Category Archives: Social epistemology

The Social Epistemology of Consensus and Dissent

This paper reviews current debates in social epistemology about the relations ‎between ‎knowledge ‎and consensus. These relations are philosophically interesting on their ‎own, but ‎also have ‎practical consequences, as consensus takes an increasingly significant ‎role in ‎informing public ‎decision making. … Continue reading

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Outsourced cognition

Recent developments in technologically enabled social cognition call for a rethinking of many aspects of human cognition. According to the hypothesis of extended cognition, we must revise our psychological categories by eliminating allegedly superficial distinctions between internal cognition and external … Continue reading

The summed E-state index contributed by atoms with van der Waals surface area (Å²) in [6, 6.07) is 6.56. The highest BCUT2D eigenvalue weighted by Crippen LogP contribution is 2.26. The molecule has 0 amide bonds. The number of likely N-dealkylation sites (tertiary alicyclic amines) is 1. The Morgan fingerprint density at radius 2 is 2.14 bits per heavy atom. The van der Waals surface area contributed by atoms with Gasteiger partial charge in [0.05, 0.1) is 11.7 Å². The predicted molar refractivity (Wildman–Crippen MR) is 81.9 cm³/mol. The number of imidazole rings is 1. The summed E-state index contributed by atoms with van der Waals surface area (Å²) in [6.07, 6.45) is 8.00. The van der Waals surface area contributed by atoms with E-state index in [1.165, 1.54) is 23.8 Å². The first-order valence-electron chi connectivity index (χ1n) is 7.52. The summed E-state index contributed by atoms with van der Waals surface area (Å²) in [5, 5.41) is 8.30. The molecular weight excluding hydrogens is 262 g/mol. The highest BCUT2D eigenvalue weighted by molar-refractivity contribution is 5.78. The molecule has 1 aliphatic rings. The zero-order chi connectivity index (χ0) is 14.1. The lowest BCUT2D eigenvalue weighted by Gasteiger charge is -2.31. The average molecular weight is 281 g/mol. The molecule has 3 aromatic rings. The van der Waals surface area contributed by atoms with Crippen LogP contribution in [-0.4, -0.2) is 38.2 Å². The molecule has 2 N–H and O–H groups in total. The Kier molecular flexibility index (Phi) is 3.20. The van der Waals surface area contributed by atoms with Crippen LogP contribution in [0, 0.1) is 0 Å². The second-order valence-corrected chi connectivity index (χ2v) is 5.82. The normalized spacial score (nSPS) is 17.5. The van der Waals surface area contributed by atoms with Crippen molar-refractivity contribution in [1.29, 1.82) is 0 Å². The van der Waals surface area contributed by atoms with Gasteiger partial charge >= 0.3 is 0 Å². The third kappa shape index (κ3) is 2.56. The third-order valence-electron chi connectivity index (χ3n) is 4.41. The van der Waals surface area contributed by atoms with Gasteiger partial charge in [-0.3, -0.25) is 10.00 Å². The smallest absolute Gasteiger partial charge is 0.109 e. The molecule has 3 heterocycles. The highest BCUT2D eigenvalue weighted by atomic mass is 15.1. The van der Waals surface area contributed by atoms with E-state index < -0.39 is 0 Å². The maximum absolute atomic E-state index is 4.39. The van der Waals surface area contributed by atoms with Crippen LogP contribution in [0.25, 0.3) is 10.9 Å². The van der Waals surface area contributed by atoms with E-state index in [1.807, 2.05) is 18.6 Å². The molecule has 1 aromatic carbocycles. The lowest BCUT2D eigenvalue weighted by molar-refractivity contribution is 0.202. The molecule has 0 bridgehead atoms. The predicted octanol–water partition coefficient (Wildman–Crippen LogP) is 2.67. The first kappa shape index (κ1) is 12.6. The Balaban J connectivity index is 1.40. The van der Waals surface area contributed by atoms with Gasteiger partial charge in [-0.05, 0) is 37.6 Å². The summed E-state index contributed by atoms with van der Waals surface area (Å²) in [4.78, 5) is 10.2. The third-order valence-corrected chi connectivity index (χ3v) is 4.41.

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Social Epistemology: Essential Readings

What if anything justifies us in believing the testimony of others? How should we react to disagreement between ourselves and our peers, and to disagreement among the experts when we ourselves are novices? Can beliefs be held by groups of … Continue reading

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Social Epistemology

Until recently, epistemology—the study of knowledge and justified belief—was heavily individualistic in focus. The emphasis was on evaluating doxastic attitudes (beliefs and disbeliefs) of individuals in abstraction from their social environment. The result is a distorted picture of the human … Continue reading

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